Black Fungus: Risk & Preventive Measures

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Dr Vikas Sharma & Chandan Thappa
‘Black fungus’, also known as ‘Mucormycosis’, is a rare, but dangerous infection. Black fungus is caused by getting into contact with fungus spores in the environment. It can also form in the skin after the fungus enters through a cut, scrape, burn or another type of skin trauma. Fungi are found in soil and decaying organic materials such as leaves, compost heaps, rotting wood and so on. A form of mould called as ‘mucromycetes’ causes this fungal illness. It should be highlighted that people with health problems or who take medication that weaken the body’s capacity to fight infections are more likely to have this uncommon fungal illness. The symptoms of black fungus vary, depending on where it takes root, the US Center for Disease Control and Prevention (CDC) explains.
* Sinuses and brain infection: One-sided facial swelling, headache, nasal or sinus congestion, black lesions on nasal bridge or upper inside of mouth that quickly become more severe.
* Lungs infection: Fever, cough, chest pain, shortness of breath.
* Skin infection: Blisters or ulcers, black skin around the infection, pain, warmth, excessive redness, swelling.
* Gastrointestinal tract infection: Abdominal pain, nausea and vomiting, gastrointestinal bleeding.
Who is vulnerable?
People who fall into the following categories are morprone to develop black fungus infection:
* Uncontrolled diabetes, diabetic ketoacidosis and diabetics taking steroids or tocilizumab.
* Patients taking immune-suppressants or receiving anticancer treatment, as well as those suffering from a chronic debilitating illness.
* Patients taking high doses of steroids or tocilizumab for an extended period.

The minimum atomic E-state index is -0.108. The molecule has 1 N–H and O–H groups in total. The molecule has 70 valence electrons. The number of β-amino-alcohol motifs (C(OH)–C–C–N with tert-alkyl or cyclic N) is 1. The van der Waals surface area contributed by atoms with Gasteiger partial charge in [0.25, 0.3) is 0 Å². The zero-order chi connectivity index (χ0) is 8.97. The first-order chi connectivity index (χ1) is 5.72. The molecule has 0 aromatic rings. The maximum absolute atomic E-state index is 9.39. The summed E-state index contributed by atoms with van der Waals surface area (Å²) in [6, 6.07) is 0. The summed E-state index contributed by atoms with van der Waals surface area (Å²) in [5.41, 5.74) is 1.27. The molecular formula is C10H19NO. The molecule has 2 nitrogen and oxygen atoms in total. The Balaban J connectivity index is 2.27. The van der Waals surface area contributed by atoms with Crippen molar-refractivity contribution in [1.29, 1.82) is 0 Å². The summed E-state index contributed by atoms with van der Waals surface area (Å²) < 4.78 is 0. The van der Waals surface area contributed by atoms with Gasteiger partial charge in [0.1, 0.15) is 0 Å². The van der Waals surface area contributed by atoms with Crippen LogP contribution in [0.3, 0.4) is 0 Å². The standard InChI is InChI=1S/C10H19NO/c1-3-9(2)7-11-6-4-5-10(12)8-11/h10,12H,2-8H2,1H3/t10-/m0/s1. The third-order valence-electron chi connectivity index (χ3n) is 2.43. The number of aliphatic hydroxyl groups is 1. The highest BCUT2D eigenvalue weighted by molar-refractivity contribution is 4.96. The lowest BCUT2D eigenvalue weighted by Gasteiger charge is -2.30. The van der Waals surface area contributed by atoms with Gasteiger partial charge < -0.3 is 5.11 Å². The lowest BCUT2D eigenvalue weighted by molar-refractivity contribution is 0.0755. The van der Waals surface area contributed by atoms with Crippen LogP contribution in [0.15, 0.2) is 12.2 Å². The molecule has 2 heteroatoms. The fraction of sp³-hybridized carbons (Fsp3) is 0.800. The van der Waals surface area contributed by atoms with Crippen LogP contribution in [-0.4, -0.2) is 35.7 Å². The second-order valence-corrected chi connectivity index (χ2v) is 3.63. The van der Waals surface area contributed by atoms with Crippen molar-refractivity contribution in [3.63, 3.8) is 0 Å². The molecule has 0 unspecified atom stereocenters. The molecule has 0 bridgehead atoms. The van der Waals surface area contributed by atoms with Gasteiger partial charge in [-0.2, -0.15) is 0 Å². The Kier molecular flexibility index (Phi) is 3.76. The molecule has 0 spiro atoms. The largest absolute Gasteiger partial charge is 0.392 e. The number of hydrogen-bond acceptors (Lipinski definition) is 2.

* Severe COVID cases.
* Patients on oxygen who required nasal prongs, a mask or a ventilatory support.
Why coronavirus patients are at risk?
Mucormycosis can occur after COVID-19 infection, whether during the hospital stay or a few weeks after discharge. The COVID-19 generates a sudden change in the interior environment of the host for the fungus and the medical treatment administered unknowingly promotes fungal development. COVID-19 causes harm to the airway mucosa and blood vessels. With coronavirus and other conditions, a dangerous phenomenon called a “cytokine storm” can occur where the immune system goes into overdrive, damaging organs. So, doctors have been prescribing steroids to reduce the immune response. But it weakens body’s defences and increases sugar levels, which funguses thrive off.
Preventive measures:
* Cleaning and replacing humidifiers (for those using oxygen concentrators)
* The humidifier bottle should be disinfected and refilled on a regular basis with normal saline.
* Masks should be disinfected on a regular basis and should not be used for more than a week.
* Steroid users should keep an eye on their blood sugar levels.
* Mortified oxygen should be used during COVID-19 treatment.
* Maintaining the cleanliness of their surroundings and practising good hygiene
* Brushing and gargling daily is extremely beneficial.
* If you have recovered from COVID, it is critical to wear masks to prevent the infection from entering the body.
* Diabetic people must maintain control of their diabetes and check their blood glucose levels.
* After infection with COVID-19, reduce use of steroids and immune-modulating drugs are to be discontinued
Treatment:
* Surgical and medical therapy will be required for the majority of individuals. The patient is likely to die if the diseased region is not surgically debrided aggressively.
* Medicines play an important role. Two main aims are sought simultaneously: antifungal drugs to slow or stop the fungal spread and drugs to treat debilitating underlying diseases.
* Amphotericin B (initially intravenous) is the usual drug of choice for antifungal therapy.
* Posaconazole or isavuconazole can treat mucormycosis.
* Patients may even require an intravenous antifungal procedure lasting 4 -6 weeks.
* Patients with underlying diseases like diabetes need to be in optimal control of their diabetes.
(The authors are from Division of Biochemistry, SKUAST-J).